The Magic of the 1960/61 Ikeys Backline
There have been numerous outstanding UCT rugby teams over the years. Without fail, these teams have comprised of a group of players who form the fundamental components of all outstanding rugby teams. A powerful pack of forwards who have been able to provide the backline with enough ball to weave their magic is the common thread which makes up all exceptional rugby teams. Attack is balanced by rock solid defence in all of the best rugby teams.
Those reading this piece might say, “Well, that is bloody obvious, isn’t it!” Well, my reply is yes and no. There have been teams which appear on paper to tick all the boxes, but fall short. Modern professional teams, with rare exceptions, share one inescapable factor with those of the pure amateur era. This, I submit, is the indefinable factor of a group of players who are more than a rugby team; they are a close-knit band of brothers, a rugby family, a fraternity who play for each other as much as their own ambition and desire to be the best rugby player in their position, on the field.
Another factor driving some of the best teams we have all seen in action is leadership, from the captain and from the coaching staff. The support and encouragement the team receives from their supporters is a massive motivational component in the success of all very good teams. The response and attitude toward a successful team from the public is the other feature accompanying exceptional teams.
A personal view of some of the very best teams of the past and the present reveals that often those teams which have to struggle against adversity and seeming disadvantages, frequently take the ‘against factors’ and turn them into a motivational weapon which they thrive on.
Such a team was the UCT First XV of 1960/1961. Varsity, as the UCTRFC team was known as in those halcyon days, was the fulfilment of a combined effort on the part of Doc Louis Babrow, Tom Hugo-Hamman and Basil Bey, three legendary UCT rugby men. The late 1950s had not been a great time for UCT rugby after the powerful team of the early fifties wrote themselves into the UCT rugby folklore. As happens, the hiatus between very good UCT rugby teams is typically a period of 5-8 years.
Along came Basil Bey’s Boys and the climax of their scramble up the rugby totem pole in the very powerful and competitive Western Cape premier club rugby system took a year or two. In 1961 the team capped their fine performances in 1960 by producing exhilarating rugby in the Grand Challenge Competition, and beating the Maties at Coetzenburg in Intervarsity. It was a case of the Ikey cup running over.
Much has been written about the UCT First XV pack of forwards, and every bit of praise and tribute paid to them was richly deserved. As the backline players would say with glee and a chuckle; ‘Enough talk of the piano-pushers, the real show is what the piano players produce.’
A number of very good rugby players graced the UCT First XV backline in the 1960/1961 period. Time and space does not allow for a pen-picture of each of these men in this tribute to players of that era. A few spring to mind; John Colley, Graham Gomm, and Frankie Rossouw spring to mind. Ancient Relics Syndrome Extended (ARSE), which I and others keep company, will mean that some good men will not be mentioned. My apologies.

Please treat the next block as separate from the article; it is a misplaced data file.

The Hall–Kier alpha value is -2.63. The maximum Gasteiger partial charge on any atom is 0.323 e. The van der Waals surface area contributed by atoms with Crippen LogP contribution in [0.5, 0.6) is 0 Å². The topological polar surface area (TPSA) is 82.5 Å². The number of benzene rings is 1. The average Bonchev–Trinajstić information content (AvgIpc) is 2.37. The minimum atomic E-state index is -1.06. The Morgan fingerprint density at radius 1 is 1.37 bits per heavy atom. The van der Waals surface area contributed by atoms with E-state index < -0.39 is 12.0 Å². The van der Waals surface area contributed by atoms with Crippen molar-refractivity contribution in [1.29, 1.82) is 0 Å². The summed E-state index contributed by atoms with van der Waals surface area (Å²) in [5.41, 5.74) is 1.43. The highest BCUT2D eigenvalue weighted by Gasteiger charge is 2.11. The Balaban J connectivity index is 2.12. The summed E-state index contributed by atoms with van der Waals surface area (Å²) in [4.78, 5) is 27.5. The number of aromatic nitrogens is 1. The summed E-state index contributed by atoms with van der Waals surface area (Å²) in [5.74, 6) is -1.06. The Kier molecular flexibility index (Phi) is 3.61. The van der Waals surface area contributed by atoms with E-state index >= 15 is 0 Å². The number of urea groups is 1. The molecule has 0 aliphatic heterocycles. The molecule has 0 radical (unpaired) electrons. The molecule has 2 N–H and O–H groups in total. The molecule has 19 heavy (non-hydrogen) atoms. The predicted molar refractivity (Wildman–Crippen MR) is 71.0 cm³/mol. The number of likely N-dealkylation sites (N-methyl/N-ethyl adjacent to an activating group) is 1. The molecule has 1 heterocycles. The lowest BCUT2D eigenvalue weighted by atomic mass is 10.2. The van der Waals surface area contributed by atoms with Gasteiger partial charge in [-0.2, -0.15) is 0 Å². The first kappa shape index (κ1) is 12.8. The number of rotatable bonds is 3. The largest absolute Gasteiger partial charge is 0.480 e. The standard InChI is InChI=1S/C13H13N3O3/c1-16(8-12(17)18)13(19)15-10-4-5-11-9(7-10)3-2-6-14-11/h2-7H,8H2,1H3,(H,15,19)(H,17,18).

I have been fortunate to know each member of the UCT backline which played in the 1961 Intervarsity. Some I have known better than others, but one thread is common to these seven men. They all graced the noble game with enormous skill, courage and flair. Here goes with my personal snapshots of each player:
Frank would never be accused of being a shrinking violet. If Frank had his way, he would have told the forwards how to play, and expected them to follow his instructions to the letter. In fact he often did preach to the forwards.
I distinctly remember a game in which I played for Varsity at Newlands, in 1964, when the stentorian tones of Frank, all the way from the back, told us forwards what we should do.
In the midst of this galling diatribe the deep voice of our master centre, Piet Olivier, rang out clear as a bell; ‘Shut up Duk!.’ For at least 30 seconds peace reigned, and the pack of forwards was convulsed with mirth.
Frank was a very good rugby player, who made up for his bulk with a turn of speed and innovative ideas; plus courage galore. His singular trait was his huge self-belief and confidence in his own ability.
Zed was a very special player. Zed was big for a wing in his time, but fast despite his powerful frame. He was a great finisher and a superb toe place kicker. His record of 38 points in one game, under the old scoring system, was nothing short of remarkable. Six tries and 10 conversions out of 10 tries the team scored that day, equaled the record of Ron Jarden, the great All Black wing, who scored 38 points for the All Blacks against an Australian XV in 1951. Zed went on to play for W.P and E.P. I have no doubt that if Zed had been a Matie he would have been a Springbok.